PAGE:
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Kentucky Ag News

Feb. 20 event will demonstrate hemp processing

 

Special to Kentucky Agricultural News

 

ST. CATHARINE, Ky. — The Berry Farming and Ecological Agrarianism Program at St. Catharine College will host a hemp decortication (processing into fiber material) demonstration on Friday, Feb. 20, at 1 p.m. EST. The event is public and open to those interested in learning about last year’s Homegrown By Heroes crop and textile research project conducted through the partnership of Patagonia, Fibershed, Bastcore, Freedom Seed and Feed, and the Kentucky Department of Agriculture (KDA).

Mike Lewis, vice president of Freedom Seed and Feed, a Berry Farming Program student, and Kentucky hemp farmer who tended the Homegrown By Heroes crop, will conduct the demonstration and discuss his experience working with industrial hemp. “The Berry Farming Program at St. Catharine's is dedicated to teaching students the historic, and all too often forgotten, agrarian principles of Wendell Berry in hopes of empowering its students to ‘resettle’ America in a sustainable way that provides empowerment and security to the land and its inhabitants,” said Lewis, a founding member of the KDA’s Homegrown By Heroes program. “I could not imagine a more fitting location for us to process this historic crop and prepare it for market. The sustainable synergy between Fibershed, Patagonia, Freedom Seed and Feed, Bastcore, and the farmers in this process represent the future of the Kentucky artisan fiber industry. American farmers and consumers are fortunate to have these groups working together for our collective future, and I am proud to have been able to play a part.”

 

“The Berry Farming Program is pleased to host this historic event at St. Catharine College. Hemp production holds an important place in Kentucky’s agricultural history, and this decortication exercise signals yet another step in re-establishing hemp’s part in bolstering sustainable, diversified, family farm production,” said Dr. Leah Bayens, Berry Farming Program coordinator at St. Catharine College. “We are proud of BFP student Mike Lewis’s leadership in this project and his service to the community testing out propagation and processing techniques. We hope our neighbors near and far will join us to learn about this generations-old practice revitalized in central Kentucky.”


John Lupien, founder of Bastcore, LLC, said he is honored and thrilled for the opportunity to process Kentucky's first hemp crop since prohibition with the "hemp gin" decortication system. “Our goal is to provide the missing processing infrastructure, thereby bridging the farm to the end markets,” Lupien said. “We hope this work sufficiently proves economic feasibility to a degree that enables the agricultural return of this historic crop to Kentucky and spurs economic revitalization through the myriad industries that currently seek hemp materials for their products.”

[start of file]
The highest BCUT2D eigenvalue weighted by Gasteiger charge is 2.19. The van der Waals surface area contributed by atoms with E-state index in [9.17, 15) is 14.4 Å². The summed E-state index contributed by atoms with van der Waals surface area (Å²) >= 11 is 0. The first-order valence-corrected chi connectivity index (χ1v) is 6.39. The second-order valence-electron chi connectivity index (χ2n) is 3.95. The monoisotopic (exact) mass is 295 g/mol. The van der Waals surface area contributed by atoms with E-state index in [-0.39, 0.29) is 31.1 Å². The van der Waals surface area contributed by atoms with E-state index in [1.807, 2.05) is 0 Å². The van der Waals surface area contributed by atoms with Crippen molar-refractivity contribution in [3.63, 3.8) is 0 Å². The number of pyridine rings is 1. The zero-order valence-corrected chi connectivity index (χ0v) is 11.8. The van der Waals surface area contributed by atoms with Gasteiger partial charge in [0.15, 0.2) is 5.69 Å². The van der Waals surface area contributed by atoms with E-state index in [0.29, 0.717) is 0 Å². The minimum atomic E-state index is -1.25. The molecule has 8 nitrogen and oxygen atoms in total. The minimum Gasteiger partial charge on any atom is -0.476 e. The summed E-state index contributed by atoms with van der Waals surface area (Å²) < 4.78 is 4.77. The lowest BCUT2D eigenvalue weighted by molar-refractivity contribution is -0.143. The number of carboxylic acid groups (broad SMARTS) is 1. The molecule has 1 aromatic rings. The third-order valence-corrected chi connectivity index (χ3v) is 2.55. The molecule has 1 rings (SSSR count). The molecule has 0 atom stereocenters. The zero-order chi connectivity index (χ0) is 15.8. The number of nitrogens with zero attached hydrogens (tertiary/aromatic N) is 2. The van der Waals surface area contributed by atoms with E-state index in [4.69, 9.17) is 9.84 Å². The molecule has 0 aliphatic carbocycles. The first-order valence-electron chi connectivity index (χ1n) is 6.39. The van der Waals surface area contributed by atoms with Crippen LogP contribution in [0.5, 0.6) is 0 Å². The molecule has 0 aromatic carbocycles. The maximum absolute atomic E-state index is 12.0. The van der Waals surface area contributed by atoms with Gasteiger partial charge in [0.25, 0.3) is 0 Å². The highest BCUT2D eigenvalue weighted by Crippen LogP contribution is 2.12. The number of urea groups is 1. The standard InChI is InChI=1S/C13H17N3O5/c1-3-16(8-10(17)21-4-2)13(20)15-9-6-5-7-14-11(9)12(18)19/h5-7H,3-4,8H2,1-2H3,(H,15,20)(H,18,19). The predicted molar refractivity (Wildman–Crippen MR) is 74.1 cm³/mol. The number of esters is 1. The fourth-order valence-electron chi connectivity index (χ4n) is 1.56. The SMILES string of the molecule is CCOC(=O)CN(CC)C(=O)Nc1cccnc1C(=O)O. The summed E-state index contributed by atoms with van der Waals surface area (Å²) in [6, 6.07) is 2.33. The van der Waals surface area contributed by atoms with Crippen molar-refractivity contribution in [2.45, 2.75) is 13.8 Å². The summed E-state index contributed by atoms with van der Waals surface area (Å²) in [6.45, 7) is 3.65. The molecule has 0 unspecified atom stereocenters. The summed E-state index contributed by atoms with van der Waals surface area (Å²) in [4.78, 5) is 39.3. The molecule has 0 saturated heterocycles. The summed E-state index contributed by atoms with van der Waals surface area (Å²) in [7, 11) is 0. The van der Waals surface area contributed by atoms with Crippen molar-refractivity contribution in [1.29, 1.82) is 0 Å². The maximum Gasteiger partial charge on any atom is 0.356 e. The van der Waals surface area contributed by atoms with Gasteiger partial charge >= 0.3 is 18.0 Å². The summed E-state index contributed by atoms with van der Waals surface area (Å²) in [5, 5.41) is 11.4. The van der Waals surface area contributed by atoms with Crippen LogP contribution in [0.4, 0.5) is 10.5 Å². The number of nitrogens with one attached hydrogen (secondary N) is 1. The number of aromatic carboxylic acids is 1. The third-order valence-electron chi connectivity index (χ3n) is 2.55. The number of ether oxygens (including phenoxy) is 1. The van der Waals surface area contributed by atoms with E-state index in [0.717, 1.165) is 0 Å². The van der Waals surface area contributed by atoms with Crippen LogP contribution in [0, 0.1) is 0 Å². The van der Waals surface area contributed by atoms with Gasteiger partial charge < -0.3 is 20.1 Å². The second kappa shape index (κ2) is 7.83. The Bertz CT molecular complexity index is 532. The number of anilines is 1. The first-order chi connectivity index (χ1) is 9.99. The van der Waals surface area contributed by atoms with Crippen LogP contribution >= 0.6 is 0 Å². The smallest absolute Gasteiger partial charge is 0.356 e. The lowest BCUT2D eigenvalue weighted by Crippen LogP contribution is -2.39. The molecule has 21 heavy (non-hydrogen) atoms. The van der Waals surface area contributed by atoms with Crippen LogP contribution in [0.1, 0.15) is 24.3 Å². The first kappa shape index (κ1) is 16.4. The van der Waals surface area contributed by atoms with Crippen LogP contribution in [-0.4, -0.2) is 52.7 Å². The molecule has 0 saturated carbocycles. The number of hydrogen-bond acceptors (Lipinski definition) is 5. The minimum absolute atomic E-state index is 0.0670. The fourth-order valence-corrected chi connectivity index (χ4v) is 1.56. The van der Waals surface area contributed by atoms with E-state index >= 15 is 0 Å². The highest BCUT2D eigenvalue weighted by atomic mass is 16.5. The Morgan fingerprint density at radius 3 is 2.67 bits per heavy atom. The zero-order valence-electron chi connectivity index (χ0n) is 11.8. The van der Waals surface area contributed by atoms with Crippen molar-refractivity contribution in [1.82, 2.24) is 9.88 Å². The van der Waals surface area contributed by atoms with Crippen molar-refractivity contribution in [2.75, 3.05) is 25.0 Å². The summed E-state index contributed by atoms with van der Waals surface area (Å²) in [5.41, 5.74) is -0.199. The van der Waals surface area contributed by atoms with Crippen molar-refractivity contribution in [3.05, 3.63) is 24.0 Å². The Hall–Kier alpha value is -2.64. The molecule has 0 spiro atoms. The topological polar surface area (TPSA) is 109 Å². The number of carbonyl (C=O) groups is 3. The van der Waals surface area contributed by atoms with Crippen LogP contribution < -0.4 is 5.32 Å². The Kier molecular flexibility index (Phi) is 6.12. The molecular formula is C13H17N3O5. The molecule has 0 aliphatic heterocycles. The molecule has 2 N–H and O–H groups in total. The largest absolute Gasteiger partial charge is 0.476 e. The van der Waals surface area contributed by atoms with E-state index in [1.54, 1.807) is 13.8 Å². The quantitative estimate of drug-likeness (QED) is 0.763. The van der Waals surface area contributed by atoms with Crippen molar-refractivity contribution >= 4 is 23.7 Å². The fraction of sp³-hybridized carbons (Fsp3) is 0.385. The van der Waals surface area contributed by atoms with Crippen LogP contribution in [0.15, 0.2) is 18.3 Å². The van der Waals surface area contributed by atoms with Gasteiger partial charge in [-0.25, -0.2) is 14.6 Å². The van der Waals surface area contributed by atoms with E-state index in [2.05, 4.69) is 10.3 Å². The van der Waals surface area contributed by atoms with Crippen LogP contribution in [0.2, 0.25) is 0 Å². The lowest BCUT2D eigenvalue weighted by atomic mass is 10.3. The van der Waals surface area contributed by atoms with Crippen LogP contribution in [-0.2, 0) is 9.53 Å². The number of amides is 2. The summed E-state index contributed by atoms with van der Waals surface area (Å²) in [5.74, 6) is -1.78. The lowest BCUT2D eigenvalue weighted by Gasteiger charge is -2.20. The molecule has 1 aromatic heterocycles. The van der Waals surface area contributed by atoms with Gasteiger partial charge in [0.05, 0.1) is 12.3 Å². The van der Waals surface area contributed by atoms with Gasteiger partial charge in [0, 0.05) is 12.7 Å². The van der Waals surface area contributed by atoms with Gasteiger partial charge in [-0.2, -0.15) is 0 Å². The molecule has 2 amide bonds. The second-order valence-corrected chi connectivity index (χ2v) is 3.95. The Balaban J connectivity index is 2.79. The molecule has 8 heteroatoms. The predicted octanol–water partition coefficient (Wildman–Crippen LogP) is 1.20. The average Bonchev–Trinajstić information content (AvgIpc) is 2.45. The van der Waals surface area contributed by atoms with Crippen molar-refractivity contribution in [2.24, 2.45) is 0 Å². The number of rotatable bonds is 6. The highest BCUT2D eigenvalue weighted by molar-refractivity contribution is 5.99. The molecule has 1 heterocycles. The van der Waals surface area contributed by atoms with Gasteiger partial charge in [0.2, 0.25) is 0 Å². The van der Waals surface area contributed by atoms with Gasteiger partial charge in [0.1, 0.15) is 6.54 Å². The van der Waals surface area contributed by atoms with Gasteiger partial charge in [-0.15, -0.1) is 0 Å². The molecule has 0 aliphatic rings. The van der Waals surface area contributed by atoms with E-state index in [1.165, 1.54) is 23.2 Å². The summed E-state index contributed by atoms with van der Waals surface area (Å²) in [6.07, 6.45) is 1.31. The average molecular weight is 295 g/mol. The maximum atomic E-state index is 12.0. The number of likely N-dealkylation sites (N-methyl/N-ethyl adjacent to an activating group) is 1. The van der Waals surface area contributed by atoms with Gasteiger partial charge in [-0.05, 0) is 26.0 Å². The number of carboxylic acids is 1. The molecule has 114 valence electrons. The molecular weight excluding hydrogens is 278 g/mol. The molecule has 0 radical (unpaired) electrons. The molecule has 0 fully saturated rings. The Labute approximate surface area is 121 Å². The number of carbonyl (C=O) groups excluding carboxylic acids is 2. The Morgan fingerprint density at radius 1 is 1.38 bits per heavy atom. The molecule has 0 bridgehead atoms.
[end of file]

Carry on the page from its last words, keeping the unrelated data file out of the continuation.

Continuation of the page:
Fibershed’s founder, Rebecca Burgess, said: “Fibershed is elated at the opportunity to facilitate, support, and nurture this emerging Kentucky hemp fiber agricultural movement, and we are very interested in seeing fiber processing and value addition take place on and near farms where the fiber is grown for the enhancement and creation of flourishing rural economies.”


Last year, Patagonia provided Fibershed with funding to support the Homegrown by Heroes pilot project in its efforts to create the tools and processing equipment for its first hemp fiber crop. Patagonia is interested in seeing a truly sustainable domestic fiber supply manifest and views hemp farming as a critical step toward renewing an organic American textile culture. “It is a great honor that Patagonia’s grant is helping to nudge along the work of folks with such ability and vision,” said Patagonia employee Dan Malloy. “I believe it is this kind of work that will bring the ecologic, economic and cultural renewal that our country so desperately needs.”


“Mike Lewis and the businesses involved in this project are showing that it’s possible to create a supply chain that will serve a prosperous industrial hemp industry,” said Kentucky Agriculture Commissioner James Comer, who has led the charge to legalize industrial hemp production in the Commonwealth since he took office in January 2012. “The caliber of our business partners in this venture – especially Patagonia, with an international profile and a well-earned reputation as a good corporate citizen – shows that business is interested in Kentucky-grown industrial hemp.”


Josh Hendrix, president and founder of the Kentucky Hemp Industries Association, offered to present this event as an educational opportunity for the public. "With 2014 being Kentucky's first year growing and all the circumstances that came into play just trying to get this crop in the ground, it is exciting to see some of our members already being so progressive in their efforts with hemp,” said Hendrix. “To rebrand Kentucky as America's Hemp Capital or ‘The Hemp State’, as it was once known, we will need to rely on such projects and partnerships, as well as others throughout the state to keep Kentucky at the forefront of this emerging industry. Exciting times are certainly ahead of us, and we look forward to building off of this momentum in 2015 with even more forward thinking research projects here in the Bluegrass to showcase.”